And it wrapped up what Jamie was considering as a trilogy.

It makes a great trilogy with the original and II. And I love that ending.

It has finality, it’s done. That’s what she wanted.

HDN's Matt Artz interviewing Chris Durand at H40: Forty Years of Terror. (Photo by Sue Artz for Halloween Daily News.)
HDN’s Matt Artz interviewing Chris Durand at H40: Forty Years of Terror. (Photo by Sue Artz for Halloween Daily News.)

Can you talk a little about the different masks that were used in H20?

Here’s the long and short of it. Two weeks before principal photography, they lined up versions of all of the masks from before, and photographed them from different angles and different lighting, and I tried different things on, so they could make a decision on what the mask was going to be.

They decided on the first one. Then we started shooting. Every day when you’re done, you send the film off to be developed and then the next day or two you’re watching dailies. So they’ve had five weeks to see film with me on it. You’d think it wouldn’t take five weeks to say something’s not right.

My feeling with the mask is that it was washed out too much. I don’t know this, but it seemed to be kind of the gist of why they weren’t happy with it. It didn’t have enough texture to it, maybe, needed to be a little darker.

So five weeks in, on a Friday, we’re finding out that they want to re-shoot the mask and now there’s a big fight. So we shoot the scene with the original mask and then we shot it with another one, which was in 5 or 6. We shot it twice. It was a fairly dark scene, and we shot it with both masks to cover ourselves.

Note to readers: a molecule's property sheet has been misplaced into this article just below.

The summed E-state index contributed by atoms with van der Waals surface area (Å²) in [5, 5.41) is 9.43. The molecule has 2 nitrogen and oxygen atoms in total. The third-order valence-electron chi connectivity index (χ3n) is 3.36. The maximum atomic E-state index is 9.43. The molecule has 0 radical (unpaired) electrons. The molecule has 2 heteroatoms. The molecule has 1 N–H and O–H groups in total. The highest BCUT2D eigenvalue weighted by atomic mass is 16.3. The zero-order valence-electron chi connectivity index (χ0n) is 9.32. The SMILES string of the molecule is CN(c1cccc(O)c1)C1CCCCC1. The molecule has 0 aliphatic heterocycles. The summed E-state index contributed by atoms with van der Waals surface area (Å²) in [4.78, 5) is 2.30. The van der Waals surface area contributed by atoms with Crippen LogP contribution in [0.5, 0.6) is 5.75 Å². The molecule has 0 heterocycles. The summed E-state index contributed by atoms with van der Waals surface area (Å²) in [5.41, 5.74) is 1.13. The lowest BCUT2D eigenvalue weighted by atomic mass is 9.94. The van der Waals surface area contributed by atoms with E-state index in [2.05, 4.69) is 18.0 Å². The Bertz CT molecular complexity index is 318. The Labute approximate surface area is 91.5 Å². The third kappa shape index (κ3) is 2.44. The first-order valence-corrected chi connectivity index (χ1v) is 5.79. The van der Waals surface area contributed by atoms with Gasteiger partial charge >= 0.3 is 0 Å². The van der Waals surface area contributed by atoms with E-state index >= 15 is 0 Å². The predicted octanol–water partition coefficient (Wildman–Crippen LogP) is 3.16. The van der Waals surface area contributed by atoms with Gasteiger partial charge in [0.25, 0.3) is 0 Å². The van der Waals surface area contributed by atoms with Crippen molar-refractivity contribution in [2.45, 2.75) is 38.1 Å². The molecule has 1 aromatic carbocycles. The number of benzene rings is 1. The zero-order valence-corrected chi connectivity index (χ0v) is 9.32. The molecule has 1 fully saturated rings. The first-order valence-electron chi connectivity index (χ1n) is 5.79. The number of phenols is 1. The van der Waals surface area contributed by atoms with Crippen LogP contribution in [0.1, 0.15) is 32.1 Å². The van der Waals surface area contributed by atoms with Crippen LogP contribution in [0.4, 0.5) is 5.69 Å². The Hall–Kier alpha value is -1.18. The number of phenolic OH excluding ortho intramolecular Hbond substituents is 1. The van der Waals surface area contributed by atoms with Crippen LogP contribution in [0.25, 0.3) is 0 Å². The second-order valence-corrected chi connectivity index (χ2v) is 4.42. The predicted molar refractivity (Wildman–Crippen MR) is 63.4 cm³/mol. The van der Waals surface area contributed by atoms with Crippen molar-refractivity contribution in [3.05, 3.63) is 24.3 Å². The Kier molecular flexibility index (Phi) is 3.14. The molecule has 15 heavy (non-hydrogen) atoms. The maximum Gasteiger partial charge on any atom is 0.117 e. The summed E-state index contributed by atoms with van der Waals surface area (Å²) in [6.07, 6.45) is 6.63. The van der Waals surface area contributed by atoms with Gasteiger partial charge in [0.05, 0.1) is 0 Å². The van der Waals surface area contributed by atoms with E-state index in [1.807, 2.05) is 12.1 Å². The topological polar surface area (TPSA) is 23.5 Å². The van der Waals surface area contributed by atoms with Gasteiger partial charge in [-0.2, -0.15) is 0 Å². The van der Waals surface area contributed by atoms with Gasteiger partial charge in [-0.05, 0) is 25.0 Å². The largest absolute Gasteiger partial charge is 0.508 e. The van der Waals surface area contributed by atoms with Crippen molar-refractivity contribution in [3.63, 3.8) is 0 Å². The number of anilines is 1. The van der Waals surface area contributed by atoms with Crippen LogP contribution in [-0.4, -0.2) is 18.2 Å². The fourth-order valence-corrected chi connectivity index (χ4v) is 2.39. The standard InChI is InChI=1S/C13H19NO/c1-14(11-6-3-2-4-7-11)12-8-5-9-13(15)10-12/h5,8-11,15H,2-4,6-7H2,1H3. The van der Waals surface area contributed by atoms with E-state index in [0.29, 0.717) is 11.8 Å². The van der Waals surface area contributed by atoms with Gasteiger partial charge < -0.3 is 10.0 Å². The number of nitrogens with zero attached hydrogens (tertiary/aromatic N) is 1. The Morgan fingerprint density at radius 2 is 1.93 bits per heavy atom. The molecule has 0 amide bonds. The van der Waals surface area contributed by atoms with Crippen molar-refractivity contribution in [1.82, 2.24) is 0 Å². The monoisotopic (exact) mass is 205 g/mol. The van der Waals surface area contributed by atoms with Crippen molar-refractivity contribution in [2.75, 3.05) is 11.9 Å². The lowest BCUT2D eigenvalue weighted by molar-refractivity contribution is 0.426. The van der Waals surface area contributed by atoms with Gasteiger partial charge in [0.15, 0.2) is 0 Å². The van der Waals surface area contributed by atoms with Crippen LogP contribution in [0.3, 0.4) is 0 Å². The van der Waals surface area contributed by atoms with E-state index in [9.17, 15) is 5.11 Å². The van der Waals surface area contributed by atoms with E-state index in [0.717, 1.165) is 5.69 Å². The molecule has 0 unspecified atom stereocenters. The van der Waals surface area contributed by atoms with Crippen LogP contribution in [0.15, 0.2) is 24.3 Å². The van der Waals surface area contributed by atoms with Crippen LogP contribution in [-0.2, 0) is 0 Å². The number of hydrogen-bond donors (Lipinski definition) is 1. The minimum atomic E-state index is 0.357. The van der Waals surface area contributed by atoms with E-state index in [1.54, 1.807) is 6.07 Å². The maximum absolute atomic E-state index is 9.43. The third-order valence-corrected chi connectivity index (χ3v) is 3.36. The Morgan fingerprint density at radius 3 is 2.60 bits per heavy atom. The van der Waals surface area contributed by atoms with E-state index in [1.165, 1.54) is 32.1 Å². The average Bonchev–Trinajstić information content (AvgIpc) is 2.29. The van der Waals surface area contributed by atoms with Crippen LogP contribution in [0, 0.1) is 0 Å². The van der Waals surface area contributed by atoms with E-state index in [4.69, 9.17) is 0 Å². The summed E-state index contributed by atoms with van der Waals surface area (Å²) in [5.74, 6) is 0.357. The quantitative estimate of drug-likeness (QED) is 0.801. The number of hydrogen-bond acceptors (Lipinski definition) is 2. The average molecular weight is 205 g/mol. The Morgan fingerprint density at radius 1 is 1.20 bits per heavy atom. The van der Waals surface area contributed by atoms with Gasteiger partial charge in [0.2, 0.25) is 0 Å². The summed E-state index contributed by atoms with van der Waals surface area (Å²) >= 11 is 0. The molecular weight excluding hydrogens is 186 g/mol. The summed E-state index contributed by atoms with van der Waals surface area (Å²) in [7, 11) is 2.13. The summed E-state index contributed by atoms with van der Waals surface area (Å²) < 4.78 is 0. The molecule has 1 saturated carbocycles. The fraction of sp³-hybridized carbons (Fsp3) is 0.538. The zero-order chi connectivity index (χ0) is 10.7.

By Monday, there was a new mask. And we’re re-shooting things like flipping the tables. So the hard thing with that is when you finish a scene and you’ve got it, you kind of put it in your back pocket and you walk away. You’ve done it, checked off the list, and you’re happy. Generally there are little happy accidents that happen when you’re filming, that you can’t recreate. So you’re thrilled that the scene has worked, and now you have to go back and do them. You’ve got to get the energy up.

So we went back and shot a couple of key scenes. To me, it wasn’t that big of a deal in terms of getting the energy back up, because that’s something you’ve got to do in stunts. I’ve done things where you run in and you’re in a fight sequence and you get smashed through stuff, and you try to do it once and walk away.  And you do it, and you sell it hard. And then they go, ‘We have to do it again.’ Then you get gun-shy, because you know what’s coming, and it’s going to be a big thump. But you can’t hold back, because you’ve still got to get the shot, so you almost go harder the second time.

So my attitude going back is, ‘Let’s kill it.’ The crew is a little deflated, because they don’t want to have to reset stuff and do it again, but they’re professionals, so you just do it.